Why Is the Russian Ruble in Freefall?

On Tuesday (Dec. 16), reported Bloomberg,

“The ruble plummeted into a freefall, losing as much as 19 percent as panic swept across Russian financial markets after a surprise interest-rate increase failed to stem the run on the currency.

“The ruble sank beyond 80 per dollar, a record low, before rebounding…”

If you’d like to hear a good Elliott wave story, the ruble has one to tell.

Even if you don’t follow the currency, you know about the recent tensions between Russia and the West. It all began in February-March, when Russian troops (in unmarked uniforms) annexed the Crimea peninsula, a big piece of Ukrainian territory. The audacity of that move prompted the West to… well, scratch its head, at first. The question was, “What do we do?” On the one hand, a blatant land-grab in a potential future member of the European Union seemed intolerable. On the other hand… Russia has nukes.

So, the West settled on trying to pressure the Russians with economic sanctions. That, said the analysts, was the catalyst for the ruble’s downfall. In early October, when the dollar/ruble exchange rate first zoomed north of 40, The Wall Street Journal wrote:

“The dollar popped above 40 against the ruble for the first time, a move that follows months of pressure that has been building on the Russian currency since tensions flared between Russia and Ukraine in March.”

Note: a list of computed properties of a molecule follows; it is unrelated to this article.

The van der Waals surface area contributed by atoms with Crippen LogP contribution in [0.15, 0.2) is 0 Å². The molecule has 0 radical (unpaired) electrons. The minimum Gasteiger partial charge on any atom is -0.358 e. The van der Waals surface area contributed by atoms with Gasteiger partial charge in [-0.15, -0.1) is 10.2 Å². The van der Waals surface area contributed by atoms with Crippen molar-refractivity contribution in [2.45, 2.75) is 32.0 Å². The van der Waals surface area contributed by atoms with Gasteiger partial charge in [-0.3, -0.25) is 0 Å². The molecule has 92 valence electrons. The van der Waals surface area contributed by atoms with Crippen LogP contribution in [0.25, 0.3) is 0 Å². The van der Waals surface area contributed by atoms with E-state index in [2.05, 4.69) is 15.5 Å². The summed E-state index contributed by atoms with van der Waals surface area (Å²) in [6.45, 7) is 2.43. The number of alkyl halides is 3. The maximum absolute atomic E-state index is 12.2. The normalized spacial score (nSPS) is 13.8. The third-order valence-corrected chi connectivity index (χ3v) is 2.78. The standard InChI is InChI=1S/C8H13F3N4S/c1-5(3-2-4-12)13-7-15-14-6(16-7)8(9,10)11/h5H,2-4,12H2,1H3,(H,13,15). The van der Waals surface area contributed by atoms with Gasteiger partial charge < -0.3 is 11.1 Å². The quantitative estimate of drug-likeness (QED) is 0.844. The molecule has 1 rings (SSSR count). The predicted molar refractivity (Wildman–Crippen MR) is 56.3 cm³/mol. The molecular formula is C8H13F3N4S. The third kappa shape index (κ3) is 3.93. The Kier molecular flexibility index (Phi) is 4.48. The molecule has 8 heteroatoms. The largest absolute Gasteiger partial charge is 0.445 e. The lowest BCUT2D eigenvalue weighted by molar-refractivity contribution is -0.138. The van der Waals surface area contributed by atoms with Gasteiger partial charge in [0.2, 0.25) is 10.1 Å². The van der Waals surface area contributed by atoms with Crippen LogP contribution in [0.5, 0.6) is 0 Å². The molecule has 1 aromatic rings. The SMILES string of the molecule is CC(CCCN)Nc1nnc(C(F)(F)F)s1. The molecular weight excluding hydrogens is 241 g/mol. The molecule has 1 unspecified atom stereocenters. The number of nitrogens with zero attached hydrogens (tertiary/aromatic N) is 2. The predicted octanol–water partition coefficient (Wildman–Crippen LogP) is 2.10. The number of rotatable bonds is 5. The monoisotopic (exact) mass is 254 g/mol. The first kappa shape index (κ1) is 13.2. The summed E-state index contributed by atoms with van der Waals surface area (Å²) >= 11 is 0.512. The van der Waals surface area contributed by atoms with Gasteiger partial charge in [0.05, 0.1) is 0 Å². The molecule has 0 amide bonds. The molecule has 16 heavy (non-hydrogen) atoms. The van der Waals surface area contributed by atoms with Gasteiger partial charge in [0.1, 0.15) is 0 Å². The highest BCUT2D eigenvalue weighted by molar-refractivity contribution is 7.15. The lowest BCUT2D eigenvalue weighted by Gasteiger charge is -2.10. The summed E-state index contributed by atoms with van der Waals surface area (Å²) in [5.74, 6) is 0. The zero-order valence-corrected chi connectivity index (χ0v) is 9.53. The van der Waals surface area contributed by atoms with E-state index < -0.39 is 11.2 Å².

Note the date: March. That’s when the Russia-Ukraine-West conflict began in earnest.

And now, please read this forecast for USDRUB that the editor of our Currency Pro Service, Jim Martens, published for subscribers in January:

The specific Elliott wave pattern that helped us turn bullish on the dollar/bearish on the ruble two months before the Russia-Ukraine tensions began was an Elliott wave triangle. You can see it in the USDRUB chart above. It’s a wave pattern that most often appears in the 4th wave position of a 5-wave move. When a triangle ends, the price usually “thrusts” in the direction of the previous trend — higher, in this case.

That’s it. Our January forecast included no geopolitical “if, then” scenarios. No scrutinizing every news report. (There was no news to scrutinize yet!)

Each move you see on a price chart, up or down, is part of a pattern that reflects the collective psychology of market participants. That’s really what wave patterns help you track and forecast.

USDRUB was ready to rally in January. The market psychology was ready for a turn against the ruble, news or not.

Comments

One Response to “Why Is the Russian Ruble in Freefall?”

  1. lonnie on January 8th, 2015 8:54 pm

    Would the Russian ruble be a good currency to invest in while it down

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